"Are you worried that it could impact *you* in some way?"
"Me?" She could tell that he hadn't considered the idea.
"Well, he was your mentor. You and he were close - some people who might not want you to run could try to use that against you -" she slid her arms around him. "Of course, *I* know that you're not gay, but -"
"You know, that idea hadn't crossed my mind."
"You're slipping," she teased gently, taking the glass from his hand.
"I guess so," he agreed. "You don't seriously think that people would think that I might be gay just because the Judge -"
Cam kissed his chin. "If they do, then you'll have me around to assure them you are definitely *not* gay."
"I knew there was a reason why I keep you around," Jimmy observed, pulling her even closer to him.
"Aha. Now the truth comes out," she gibed gently. "I'm a blind."
"Never," Jimmy assured her. "You're my rock. The only thing that's keeping me sane at the moment."
"You say *such* sweet things," Cam sighed. "How am I supposed to resist such flowery turns of phrase?"
"You're not supposed to resist at all," Jimmy replied, lowering his lips to hers just as Mrs. Dawson appeared to announce dinner.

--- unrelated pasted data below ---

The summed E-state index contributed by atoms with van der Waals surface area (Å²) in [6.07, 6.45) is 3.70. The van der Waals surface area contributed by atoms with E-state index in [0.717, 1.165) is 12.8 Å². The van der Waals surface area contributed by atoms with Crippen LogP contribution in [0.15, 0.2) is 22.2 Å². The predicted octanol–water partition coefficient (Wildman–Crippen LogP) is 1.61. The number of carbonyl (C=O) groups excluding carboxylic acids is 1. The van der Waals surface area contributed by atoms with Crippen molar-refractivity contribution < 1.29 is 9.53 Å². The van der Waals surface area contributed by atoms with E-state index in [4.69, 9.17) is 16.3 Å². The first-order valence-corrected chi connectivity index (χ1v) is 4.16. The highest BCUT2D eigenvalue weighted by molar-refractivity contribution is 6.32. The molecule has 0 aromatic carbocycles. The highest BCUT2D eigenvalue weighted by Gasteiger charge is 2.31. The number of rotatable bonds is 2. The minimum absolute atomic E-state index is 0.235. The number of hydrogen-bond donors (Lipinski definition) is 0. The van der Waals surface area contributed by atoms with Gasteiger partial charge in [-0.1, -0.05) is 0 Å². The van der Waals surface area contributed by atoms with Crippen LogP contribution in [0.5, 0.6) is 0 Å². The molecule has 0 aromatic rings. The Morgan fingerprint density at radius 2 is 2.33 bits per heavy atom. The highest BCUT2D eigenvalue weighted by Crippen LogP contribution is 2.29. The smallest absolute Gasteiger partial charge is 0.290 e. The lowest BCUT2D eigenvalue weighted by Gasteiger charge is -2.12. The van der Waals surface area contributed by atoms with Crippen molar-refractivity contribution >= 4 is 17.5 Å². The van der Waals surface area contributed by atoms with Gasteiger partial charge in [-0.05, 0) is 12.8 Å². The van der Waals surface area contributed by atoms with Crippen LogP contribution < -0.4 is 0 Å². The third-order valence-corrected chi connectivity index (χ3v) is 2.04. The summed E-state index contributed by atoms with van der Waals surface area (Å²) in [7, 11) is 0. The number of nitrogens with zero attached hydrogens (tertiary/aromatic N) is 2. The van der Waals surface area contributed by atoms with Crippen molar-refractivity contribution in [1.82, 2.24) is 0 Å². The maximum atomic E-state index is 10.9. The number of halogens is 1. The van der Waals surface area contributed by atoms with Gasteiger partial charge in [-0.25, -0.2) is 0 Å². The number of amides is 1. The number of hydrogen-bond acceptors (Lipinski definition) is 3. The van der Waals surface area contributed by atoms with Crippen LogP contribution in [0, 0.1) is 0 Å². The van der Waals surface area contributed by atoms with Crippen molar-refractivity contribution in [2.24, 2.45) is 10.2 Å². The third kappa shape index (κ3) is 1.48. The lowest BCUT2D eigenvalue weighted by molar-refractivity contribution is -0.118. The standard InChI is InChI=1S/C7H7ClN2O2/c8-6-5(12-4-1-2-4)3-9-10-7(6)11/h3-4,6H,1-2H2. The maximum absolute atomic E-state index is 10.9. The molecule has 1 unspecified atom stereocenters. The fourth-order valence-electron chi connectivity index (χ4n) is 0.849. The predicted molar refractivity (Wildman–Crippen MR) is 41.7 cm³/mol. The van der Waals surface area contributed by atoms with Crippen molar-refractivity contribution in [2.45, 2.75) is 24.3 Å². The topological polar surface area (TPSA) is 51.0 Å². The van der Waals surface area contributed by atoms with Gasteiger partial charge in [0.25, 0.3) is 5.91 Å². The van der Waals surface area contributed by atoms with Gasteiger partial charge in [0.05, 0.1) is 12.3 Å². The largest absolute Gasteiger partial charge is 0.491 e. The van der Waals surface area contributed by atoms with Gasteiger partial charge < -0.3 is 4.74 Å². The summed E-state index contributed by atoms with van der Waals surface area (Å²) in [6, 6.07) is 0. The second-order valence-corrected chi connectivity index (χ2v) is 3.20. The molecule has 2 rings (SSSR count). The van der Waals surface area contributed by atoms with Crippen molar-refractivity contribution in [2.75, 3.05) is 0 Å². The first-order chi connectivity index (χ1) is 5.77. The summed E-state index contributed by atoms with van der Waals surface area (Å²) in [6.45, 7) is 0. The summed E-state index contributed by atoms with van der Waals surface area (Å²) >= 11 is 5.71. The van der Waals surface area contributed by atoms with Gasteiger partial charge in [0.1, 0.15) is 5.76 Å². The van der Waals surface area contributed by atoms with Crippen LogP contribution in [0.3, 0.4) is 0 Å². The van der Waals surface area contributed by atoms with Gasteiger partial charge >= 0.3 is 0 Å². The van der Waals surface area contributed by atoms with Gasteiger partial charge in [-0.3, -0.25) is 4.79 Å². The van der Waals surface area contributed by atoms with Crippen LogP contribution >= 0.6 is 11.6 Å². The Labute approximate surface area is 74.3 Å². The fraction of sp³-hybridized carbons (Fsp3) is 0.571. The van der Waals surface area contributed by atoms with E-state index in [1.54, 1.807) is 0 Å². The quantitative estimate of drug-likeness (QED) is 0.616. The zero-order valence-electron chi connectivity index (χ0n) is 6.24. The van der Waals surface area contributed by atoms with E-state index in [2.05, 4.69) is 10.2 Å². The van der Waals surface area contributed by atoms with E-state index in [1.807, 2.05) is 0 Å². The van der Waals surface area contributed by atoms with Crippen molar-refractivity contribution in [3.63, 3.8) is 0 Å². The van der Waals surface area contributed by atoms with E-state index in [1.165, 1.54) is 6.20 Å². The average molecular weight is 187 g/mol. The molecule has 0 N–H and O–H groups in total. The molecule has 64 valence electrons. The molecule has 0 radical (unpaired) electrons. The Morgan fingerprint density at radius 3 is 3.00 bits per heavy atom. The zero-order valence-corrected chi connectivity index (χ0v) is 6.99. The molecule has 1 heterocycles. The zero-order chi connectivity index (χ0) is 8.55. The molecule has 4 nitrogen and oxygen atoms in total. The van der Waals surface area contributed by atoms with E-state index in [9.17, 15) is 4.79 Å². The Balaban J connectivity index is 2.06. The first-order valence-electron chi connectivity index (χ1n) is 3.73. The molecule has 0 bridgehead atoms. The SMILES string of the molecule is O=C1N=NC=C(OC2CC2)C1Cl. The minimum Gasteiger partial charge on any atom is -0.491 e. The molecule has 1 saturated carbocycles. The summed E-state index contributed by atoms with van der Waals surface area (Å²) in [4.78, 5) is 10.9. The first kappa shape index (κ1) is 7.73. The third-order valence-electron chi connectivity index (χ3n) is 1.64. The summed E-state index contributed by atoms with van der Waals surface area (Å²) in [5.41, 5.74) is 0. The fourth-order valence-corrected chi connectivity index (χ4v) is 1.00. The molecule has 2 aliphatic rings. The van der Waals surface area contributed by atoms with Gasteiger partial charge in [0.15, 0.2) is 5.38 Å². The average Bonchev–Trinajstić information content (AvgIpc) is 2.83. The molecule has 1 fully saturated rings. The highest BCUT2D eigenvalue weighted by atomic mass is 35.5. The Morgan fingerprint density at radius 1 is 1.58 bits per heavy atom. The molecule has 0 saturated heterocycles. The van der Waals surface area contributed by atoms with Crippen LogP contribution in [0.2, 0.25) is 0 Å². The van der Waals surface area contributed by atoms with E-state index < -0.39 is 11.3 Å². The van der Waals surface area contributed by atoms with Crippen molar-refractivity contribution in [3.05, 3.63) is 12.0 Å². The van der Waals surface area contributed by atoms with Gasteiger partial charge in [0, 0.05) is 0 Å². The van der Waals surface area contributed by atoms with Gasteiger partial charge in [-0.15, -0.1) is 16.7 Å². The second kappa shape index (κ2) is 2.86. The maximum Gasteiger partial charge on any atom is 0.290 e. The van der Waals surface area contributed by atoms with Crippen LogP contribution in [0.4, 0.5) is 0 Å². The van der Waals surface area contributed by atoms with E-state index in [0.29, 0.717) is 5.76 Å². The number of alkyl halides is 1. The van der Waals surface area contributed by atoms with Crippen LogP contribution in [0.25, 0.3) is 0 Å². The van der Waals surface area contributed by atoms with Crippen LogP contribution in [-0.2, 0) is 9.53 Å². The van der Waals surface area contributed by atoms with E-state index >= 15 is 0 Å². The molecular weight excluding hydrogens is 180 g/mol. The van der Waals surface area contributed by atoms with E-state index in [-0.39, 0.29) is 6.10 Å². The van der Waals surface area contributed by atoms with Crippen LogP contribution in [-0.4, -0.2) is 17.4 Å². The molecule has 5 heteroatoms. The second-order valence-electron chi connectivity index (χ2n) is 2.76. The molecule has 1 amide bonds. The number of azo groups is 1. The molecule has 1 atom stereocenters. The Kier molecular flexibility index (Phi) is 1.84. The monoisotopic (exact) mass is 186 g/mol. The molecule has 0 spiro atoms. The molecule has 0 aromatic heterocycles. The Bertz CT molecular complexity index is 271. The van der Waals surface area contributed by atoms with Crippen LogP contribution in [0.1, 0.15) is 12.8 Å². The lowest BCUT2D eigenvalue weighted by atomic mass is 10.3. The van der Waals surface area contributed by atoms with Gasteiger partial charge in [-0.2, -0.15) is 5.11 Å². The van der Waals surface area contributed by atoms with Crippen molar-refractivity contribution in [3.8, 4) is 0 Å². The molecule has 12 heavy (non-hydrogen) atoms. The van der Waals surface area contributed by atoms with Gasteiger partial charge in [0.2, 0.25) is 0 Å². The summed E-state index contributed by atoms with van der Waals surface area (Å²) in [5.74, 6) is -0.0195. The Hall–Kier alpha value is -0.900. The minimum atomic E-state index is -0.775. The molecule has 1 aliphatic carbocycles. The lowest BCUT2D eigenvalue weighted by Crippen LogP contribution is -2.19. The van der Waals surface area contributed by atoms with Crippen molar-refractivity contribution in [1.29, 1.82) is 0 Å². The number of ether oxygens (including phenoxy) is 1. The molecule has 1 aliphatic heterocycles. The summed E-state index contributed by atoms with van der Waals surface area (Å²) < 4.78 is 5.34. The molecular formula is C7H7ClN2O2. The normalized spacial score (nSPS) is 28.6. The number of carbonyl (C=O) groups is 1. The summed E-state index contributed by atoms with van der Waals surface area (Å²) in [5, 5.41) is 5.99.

At dinner the night John Cooke, Jr. was convicted of murdering Judge Robert Sheffield, Cam asked, "So, are you still determined to go for the death penalty?"
"Yeah." He looked at her. "I know that you don't believe in the death penalty, Cam -"
Cam shrugged. "I'm not the one sitting on the jury. How I feel doesn't affect the outcome one way or the other. I don't envy Annabeth having to argue the case, though."
"Annabeth's not going to argue it," Jimmy said. "I am."
"She doesn't think that she can argue for the death penalty in this case. So I took her off it and decided to do it myself."
"You're sure that he deserves it? From what I've seen in the report of the trial, he's borderline MR."
"Which doesn't absolve him of the crime," Jimmy reminded her. "He admitted killing, Bob, Cam. And a jury agrees with him. He's guilty. He claims to know what he did - and that it was wrong."